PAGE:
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OBJECTIVE Two experiments were conducted in which participants navigated a simulated unmanned aerial vehicle (UAV) through a series of mission legs while searching for targets and monitoring system parameters. The goal of the study was to highlight the qualitatively different effects of automation false alarms and misses as they relate to operator(More)
OBJECTIVE Participants performed a tracking task and system monitoring task while aided by diagnostic automation. The goal of the study was to examine operator compliance and reliance as affected by automation failures and to clarify claims regarding independence of these two constructs. BACKGROUND Background data revealed a trend toward nonindependence(More)
With unmanned aerial vehicles (UAVs), 36 licensed pilots flew both single-UAV and dual-UAV simulated military missions. Pilots were required to navigate each UAV through a series of mission legs in one of the following three conditions: a baseline condition, an auditory autoalert condition, and an autopilot condition. Pilots were responsible for (a) mission(More)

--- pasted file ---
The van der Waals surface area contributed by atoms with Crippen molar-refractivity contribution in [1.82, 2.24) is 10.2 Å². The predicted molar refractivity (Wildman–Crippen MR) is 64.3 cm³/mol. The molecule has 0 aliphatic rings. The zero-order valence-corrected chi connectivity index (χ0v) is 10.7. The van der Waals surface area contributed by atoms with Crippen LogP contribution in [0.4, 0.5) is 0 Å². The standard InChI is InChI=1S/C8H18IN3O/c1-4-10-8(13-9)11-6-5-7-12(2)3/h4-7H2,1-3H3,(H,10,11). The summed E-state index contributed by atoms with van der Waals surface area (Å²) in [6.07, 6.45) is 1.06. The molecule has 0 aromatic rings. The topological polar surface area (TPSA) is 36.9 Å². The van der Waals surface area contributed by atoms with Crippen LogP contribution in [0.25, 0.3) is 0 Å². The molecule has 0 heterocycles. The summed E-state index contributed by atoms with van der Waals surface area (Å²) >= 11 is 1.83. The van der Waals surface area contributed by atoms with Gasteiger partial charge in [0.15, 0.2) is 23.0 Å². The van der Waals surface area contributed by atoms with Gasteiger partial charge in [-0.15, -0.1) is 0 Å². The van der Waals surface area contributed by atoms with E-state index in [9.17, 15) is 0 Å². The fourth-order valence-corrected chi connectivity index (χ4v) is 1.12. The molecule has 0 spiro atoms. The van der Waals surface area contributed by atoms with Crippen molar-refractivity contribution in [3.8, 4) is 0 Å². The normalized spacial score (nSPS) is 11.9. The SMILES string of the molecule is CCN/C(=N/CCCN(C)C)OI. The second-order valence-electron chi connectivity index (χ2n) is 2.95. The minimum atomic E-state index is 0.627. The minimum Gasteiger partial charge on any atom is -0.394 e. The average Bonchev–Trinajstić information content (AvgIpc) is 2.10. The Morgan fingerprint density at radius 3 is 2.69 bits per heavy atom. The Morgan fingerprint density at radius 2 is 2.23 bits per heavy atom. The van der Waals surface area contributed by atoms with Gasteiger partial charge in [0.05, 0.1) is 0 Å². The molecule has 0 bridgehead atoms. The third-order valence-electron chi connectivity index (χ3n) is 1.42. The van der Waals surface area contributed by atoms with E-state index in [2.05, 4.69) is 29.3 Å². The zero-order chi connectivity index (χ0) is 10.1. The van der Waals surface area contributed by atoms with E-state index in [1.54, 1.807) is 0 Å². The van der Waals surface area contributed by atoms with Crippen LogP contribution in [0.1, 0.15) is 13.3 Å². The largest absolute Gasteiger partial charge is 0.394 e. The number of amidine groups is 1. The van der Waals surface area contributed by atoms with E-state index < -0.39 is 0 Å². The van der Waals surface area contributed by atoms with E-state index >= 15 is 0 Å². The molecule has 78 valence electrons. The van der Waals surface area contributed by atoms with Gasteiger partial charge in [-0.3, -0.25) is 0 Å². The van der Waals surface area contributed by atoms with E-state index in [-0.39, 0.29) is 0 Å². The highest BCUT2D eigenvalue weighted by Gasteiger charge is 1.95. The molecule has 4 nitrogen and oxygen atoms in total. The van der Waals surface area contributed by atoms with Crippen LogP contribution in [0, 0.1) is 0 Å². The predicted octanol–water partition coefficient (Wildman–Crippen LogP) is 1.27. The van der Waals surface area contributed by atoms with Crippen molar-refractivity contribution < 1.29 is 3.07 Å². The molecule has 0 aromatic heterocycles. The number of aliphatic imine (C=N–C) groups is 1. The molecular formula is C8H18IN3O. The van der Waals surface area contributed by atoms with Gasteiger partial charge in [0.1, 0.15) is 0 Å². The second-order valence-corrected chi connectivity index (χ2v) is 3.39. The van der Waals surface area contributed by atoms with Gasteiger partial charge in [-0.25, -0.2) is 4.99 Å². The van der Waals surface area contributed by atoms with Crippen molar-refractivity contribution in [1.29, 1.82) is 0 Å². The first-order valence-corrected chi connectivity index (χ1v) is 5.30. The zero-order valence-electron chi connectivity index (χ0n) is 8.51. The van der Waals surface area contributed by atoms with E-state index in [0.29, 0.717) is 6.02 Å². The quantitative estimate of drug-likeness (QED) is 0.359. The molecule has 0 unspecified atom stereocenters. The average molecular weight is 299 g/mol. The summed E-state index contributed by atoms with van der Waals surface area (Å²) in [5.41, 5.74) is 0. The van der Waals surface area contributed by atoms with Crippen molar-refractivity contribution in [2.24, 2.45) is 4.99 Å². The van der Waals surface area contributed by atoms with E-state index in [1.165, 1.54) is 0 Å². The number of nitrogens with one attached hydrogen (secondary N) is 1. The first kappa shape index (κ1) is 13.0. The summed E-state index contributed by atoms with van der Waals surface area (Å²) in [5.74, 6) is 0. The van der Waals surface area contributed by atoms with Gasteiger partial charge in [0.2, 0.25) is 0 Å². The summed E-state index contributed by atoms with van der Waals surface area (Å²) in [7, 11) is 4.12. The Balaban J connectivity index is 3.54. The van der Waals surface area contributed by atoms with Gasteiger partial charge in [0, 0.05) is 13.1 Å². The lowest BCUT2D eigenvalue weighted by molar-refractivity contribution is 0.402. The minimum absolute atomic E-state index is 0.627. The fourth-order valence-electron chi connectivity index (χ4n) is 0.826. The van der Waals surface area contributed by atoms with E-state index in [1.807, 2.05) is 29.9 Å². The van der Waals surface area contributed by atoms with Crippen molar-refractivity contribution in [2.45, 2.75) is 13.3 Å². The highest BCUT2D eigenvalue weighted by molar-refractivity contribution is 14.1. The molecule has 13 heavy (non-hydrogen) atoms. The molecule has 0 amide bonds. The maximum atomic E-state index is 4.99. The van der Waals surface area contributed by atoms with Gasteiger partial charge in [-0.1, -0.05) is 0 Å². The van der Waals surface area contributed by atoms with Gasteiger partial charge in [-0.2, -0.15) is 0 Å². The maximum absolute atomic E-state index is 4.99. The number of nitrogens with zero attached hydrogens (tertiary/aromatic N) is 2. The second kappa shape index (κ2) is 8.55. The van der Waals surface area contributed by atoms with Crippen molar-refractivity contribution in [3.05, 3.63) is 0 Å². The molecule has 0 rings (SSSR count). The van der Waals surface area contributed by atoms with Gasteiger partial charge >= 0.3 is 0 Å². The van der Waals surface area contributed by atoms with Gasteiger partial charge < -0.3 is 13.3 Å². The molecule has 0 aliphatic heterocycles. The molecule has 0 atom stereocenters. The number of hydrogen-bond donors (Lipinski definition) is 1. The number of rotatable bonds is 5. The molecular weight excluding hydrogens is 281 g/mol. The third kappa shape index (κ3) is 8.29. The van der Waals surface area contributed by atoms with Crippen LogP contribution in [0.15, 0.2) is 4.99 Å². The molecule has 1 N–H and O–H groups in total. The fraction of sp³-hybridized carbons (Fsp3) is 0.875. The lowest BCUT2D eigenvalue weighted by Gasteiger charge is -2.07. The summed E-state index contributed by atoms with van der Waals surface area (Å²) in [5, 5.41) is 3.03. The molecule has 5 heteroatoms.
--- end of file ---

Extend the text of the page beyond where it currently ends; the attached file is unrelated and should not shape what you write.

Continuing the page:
We examined the effects of modality (auditory versus visual) and spatial separation when a simulated vehicle control (tracking) task (the ongoing task: OT) was time shared with a digit entry task (the interrupting task: IT), contrasting the predictions of auditory preemption theory with that of multiple resource theory. Participants performed the tracking(More)
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